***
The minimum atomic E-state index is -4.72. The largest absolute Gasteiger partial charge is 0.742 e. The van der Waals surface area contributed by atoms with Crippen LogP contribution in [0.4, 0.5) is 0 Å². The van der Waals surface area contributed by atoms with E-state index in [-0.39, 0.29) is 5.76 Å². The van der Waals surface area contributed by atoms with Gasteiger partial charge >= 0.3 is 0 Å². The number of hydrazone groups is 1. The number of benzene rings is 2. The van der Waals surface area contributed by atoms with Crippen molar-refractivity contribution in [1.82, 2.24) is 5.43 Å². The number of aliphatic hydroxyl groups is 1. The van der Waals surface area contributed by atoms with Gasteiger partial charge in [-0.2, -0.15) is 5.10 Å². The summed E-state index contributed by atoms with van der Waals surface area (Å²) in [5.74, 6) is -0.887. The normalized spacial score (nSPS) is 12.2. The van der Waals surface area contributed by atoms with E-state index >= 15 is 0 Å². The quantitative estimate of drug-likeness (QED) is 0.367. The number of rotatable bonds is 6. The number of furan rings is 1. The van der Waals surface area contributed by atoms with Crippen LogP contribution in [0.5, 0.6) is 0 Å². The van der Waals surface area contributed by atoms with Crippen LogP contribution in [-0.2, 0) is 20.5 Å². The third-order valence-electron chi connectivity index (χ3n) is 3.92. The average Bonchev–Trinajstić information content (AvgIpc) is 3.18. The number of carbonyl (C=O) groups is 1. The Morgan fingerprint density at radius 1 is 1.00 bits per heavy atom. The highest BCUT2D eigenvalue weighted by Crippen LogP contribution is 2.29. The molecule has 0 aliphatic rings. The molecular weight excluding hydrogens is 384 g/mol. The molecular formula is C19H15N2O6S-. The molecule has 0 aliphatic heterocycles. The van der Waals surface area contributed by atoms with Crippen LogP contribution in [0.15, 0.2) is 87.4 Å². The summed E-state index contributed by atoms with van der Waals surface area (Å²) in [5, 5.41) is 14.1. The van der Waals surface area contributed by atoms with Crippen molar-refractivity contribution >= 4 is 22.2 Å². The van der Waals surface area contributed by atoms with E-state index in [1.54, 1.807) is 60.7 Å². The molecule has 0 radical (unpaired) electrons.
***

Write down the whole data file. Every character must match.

The minimum atomic E-state index is -4.72. The largest absolute Gasteiger partial charge is 0.742 e. The van der Waals surface area contributed by atoms with Crippen LogP contribution in [0.4, 0.5) is 0 Å². The van der Waals surface area contributed by atoms with E-state index in [-0.39, 0.29) is 5.76 Å². The van der Waals surface area contributed by atoms with Gasteiger partial charge >= 0.3 is 0 Å². The number of hydrazone groups is 1. The number of benzene rings is 2. The van der Waals surface area contributed by atoms with Crippen molar-refractivity contribution in [1.82, 2.24) is 5.43 Å². The number of aliphatic hydroxyl groups is 1. The van der Waals surface area contributed by atoms with Gasteiger partial charge in [-0.2, -0.15) is 5.10 Å². The summed E-state index contributed by atoms with van der Waals surface area (Å²) in [5.74, 6) is -0.887. The normalized spacial score (nSPS) is 12.2. The van der Waals surface area contributed by atoms with E-state index >= 15 is 0 Å². The quantitative estimate of drug-likeness (QED) is 0.367. The number of rotatable bonds is 6. The number of furan rings is 1. The van der Waals surface area contributed by atoms with Crippen LogP contribution in [0.5, 0.6) is 0 Å². The van der Waals surface area contributed by atoms with Crippen LogP contribution in [-0.2, 0) is 20.5 Å². The third-order valence-electron chi connectivity index (χ3n) is 3.92. The average Bonchev–Trinajstić information content (AvgIpc) is 3.18. The number of carbonyl (C=O) groups is 1. The Morgan fingerprint density at radius 1 is 1.00 bits per heavy atom. The highest BCUT2D eigenvalue weighted by Crippen LogP contribution is 2.29. The molecule has 0 aliphatic rings. The molecular weight excluding hydrogens is 384 g/mol. The molecular formula is C19H15N2O6S-. The molecule has 0 aliphatic heterocycles. The van der Waals surface area contributed by atoms with Crippen LogP contribution in [0.15, 0.2) is 87.4 Å². The summed E-state index contributed by atoms with van der Waals surface area (Å²) in [5, 5.41) is 14.1. The van der Waals surface area contributed by atoms with Crippen molar-refractivity contribution >= 4 is 22.2 Å². The van der Waals surface area contributed by atoms with E-state index in [1.54, 1.807) is 60.7 Å². The molecule has 0 radical (unpaired) electrons.